Taylor Swift: Trademark Infringement Lawsuit Proceeding


taylor-swiftTaylor Swift, singer and songwriter, is known for creating songs that pertain to failed relationships but now, she is in the spotlight for an entirely different reason. According to the California Federal court, the Trademark infringement case against Swift can proceed.

In an infringement case against Swift filed last May, the court just ruled that Blue Sphere’s suit against Taylor and American Greeting Corp. can move forward. According to documents, 24-year-old Swift had urged the court to dismiss the case, claiming her use of “Lucky 13” on her clothing line, as well as in a sweepstakes campaign with American Greetings was completely legal even though the phrase “Lucky 13” is a phrase trademarked by Blue Sphere.

Swift’s defense team tried to show the court that Blue Sphere, which is known for rockabilly type clothing filed the lawsuit because they were eager for publicity. It was also stated that Blue Sphere is not that famous of a company to be confused with the growing empire of Swift and American Greetings.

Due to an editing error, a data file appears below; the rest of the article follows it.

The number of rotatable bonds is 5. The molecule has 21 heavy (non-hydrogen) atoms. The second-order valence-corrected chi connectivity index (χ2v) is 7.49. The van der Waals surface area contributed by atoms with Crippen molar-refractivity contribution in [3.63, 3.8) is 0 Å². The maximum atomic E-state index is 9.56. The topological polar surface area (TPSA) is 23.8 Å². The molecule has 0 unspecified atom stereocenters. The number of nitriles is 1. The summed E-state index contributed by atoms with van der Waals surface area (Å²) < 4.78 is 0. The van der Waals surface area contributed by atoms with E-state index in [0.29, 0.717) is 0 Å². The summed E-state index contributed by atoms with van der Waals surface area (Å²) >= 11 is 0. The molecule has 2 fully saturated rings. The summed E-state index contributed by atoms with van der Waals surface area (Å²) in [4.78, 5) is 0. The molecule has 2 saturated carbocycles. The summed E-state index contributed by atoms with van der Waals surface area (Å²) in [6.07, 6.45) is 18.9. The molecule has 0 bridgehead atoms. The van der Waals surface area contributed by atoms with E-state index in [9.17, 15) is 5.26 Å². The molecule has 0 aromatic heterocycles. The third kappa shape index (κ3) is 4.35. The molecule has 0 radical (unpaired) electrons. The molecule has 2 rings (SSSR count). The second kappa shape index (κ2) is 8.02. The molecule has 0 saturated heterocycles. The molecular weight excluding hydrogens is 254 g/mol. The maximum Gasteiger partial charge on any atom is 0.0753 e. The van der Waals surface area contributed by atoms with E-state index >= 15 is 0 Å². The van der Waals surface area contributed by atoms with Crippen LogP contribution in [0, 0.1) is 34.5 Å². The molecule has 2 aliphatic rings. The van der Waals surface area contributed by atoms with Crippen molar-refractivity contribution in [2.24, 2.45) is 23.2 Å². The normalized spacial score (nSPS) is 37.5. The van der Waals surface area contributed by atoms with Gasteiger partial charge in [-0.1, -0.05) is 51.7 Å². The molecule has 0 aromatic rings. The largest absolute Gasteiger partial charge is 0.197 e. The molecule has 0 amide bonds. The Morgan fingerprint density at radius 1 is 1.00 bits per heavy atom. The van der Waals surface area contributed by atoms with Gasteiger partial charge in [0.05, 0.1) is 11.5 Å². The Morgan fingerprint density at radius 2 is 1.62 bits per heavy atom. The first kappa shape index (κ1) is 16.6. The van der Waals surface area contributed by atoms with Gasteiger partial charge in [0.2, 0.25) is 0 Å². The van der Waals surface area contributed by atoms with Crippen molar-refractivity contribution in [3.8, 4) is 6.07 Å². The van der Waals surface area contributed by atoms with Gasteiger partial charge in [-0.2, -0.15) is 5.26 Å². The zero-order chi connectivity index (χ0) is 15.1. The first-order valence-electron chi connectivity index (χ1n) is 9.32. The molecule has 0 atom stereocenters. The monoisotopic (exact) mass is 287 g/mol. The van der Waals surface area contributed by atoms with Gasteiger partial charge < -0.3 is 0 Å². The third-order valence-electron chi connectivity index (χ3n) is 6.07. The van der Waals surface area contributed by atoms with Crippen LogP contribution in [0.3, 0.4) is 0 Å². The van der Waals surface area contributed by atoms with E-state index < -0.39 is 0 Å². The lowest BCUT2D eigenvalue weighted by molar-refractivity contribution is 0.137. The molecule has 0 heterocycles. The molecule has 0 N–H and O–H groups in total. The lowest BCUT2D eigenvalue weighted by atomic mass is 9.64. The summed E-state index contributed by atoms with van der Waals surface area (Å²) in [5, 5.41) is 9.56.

Her lawyers argued that in looking at the situation as a whole, the allegations being made by Blue Sphere do nothing but show their true colors. This company is an extremely small regional clothing company that focuses on a very distinct customer, primarily motorcycle riders, skateboarders, surfers, and hot rodders.

Born on December 13, Taylor claims that “Lucky 13” is symbolic to here. She explained that anytime a 13 comes up in her life, it brings god things. However, founder of Blue Sphere, Bobby Kloetzly, told reporters that the lawsuit is not against Swift personally but that as a trademarked phrase, it needs to be protected. Having started in the brand in 1991, he added that “Lucky 13” is his heart and soul.

Kloetzly continues by saying that he knows Swift appreciates the value of art, as well as the hard work it takes to create it. “Lucky 13” is valuable and because he owns the trademarked phrase, it should be paid for. He built Blue Sphere from the ground up and has earned profit from the “Lucky 13” trademark.

He had tried to work things out amicably with Swift before the lawsuit was filed but apparently, it never went anywhere. Now, the case will go before a judge who in turn will make the right decision. He adds that he really hopes both Swift and American Greetings Corp. will take the right path. With Swift being an artist and American Greetings a multi-billion company, he believes they will understand the lawsuit action.


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